Internet Explorer 8 removed support for one of my favorite browser features: Inline AutoComplete (IAC) for the address bar. This feature was off-by-default, but for almost a decade the first thing I did when setting up a new computer was enable IAC using the checkbox Tools > Internet Options > Advanced > Use inline AutoComplete.
For IE8, we introduced a new Smart Address Bar which offers a bunch of improvements including better and more relevant suggestions in the new flyout window. The feature also includes keyboard tips, which show how to take advantage of keyboard combos to open pages in new tabs, background tabs, etc. Unfortunately, as a consequence of the rewrite, we lost the legacy AutoComplete behavior provided by the Shell. The consensus was that, while IAC had some vocal proponents (myself especially), the fact that it was off-by-default and most users didn’t have it enabled meant that it was a reasonable sacrifice when compared to the benefits brought by the new address bar. The most important improvement for keyboard lovers was the SHIFT+Enter hotkey, which navigates to the “best match” in the results list; there have long been complaints and debates about whether the default behavior of IAC was suboptimal. With the relevance engine added to IE8, we have good reason to believe that SHIFT+Enter is a great feature for most folks to more quickly get to the best result.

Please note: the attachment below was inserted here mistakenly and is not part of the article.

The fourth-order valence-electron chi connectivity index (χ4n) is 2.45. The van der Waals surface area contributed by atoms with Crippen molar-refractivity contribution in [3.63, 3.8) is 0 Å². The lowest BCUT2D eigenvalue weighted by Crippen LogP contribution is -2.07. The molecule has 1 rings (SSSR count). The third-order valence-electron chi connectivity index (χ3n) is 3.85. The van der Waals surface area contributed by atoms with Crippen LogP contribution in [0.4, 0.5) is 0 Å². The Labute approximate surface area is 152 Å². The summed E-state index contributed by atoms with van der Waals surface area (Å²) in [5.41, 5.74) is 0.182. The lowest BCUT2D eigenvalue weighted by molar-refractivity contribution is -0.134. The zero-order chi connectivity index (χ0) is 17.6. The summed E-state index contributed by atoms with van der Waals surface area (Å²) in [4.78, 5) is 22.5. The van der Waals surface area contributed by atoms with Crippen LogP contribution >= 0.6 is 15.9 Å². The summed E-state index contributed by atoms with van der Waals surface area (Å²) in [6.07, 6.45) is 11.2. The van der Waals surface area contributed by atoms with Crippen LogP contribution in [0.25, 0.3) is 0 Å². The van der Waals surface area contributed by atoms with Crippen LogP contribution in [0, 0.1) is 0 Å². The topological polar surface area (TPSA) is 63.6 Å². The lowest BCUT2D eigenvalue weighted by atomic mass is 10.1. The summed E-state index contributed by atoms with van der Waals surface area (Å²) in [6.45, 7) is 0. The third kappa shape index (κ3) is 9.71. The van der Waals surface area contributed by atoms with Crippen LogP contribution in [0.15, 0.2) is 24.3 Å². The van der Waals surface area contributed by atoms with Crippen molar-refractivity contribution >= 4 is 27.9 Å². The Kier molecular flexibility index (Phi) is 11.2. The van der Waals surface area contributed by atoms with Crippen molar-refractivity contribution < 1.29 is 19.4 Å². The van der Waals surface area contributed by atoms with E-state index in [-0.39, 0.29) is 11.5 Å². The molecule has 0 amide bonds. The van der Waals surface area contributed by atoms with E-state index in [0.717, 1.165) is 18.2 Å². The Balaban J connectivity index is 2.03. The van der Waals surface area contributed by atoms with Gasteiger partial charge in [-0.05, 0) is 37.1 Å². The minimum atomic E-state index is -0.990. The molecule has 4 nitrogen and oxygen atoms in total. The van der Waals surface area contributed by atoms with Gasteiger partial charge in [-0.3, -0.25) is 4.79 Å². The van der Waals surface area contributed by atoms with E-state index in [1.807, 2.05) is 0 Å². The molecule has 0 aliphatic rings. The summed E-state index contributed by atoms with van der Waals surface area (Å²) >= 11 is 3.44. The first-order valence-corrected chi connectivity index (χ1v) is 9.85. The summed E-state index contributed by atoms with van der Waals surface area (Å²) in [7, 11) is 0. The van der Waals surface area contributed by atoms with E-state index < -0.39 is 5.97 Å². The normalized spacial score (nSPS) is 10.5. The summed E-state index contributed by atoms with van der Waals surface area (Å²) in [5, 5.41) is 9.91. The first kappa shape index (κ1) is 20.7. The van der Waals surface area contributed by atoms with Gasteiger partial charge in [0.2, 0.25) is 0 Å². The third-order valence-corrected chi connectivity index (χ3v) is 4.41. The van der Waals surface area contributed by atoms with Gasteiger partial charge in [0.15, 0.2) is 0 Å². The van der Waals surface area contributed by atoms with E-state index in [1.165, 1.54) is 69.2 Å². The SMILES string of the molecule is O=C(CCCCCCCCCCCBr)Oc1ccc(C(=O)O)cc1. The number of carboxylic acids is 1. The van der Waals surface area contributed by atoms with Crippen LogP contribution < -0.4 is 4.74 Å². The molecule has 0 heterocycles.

Nevertheless, I expected that we’d hear from vocal proponents of IAC during the IE8 beta cycles. The initial blog post announcing the change had a few heated comments, and one bug with a meager 16 votes was filed on Connect, but we didn’t receive nearly the level of feedback I was expecting. After two betas and one release-candidate which were used by many millions of users, I could only count a handful of supporters for IAC. Since we shipped the final version of IE8, I’ve received more mail asking why IAC was removed. The gist of much of the feedback was “You already had the feature, it wouldn’t have cost you anything to keep it.” Unfortunately, that’s simply not true– IE8 is no longer using the standard controls that support AutoComplete, and even if was, the “free” AutoComplete behavior wouldn’t work as expected with the matches in the Smart Address Bar’s dropdown.
IE8 has been my default browser for quite a while now, and I’ve largely adjusted to the change. Beyond getting used to the SHIFT+Enter shortcut, I also heavily use SlickRun, a keyboard-lovers’ utility I wrote a long time ago which makes heavy use of command aliasing and offers Inline AutoComplete.
As we build future versions of IE, I encourage you to provide feedback early and often. We’ve already received some great suggestions from the web developers out there, but we’re very interested in UI suggestions as well!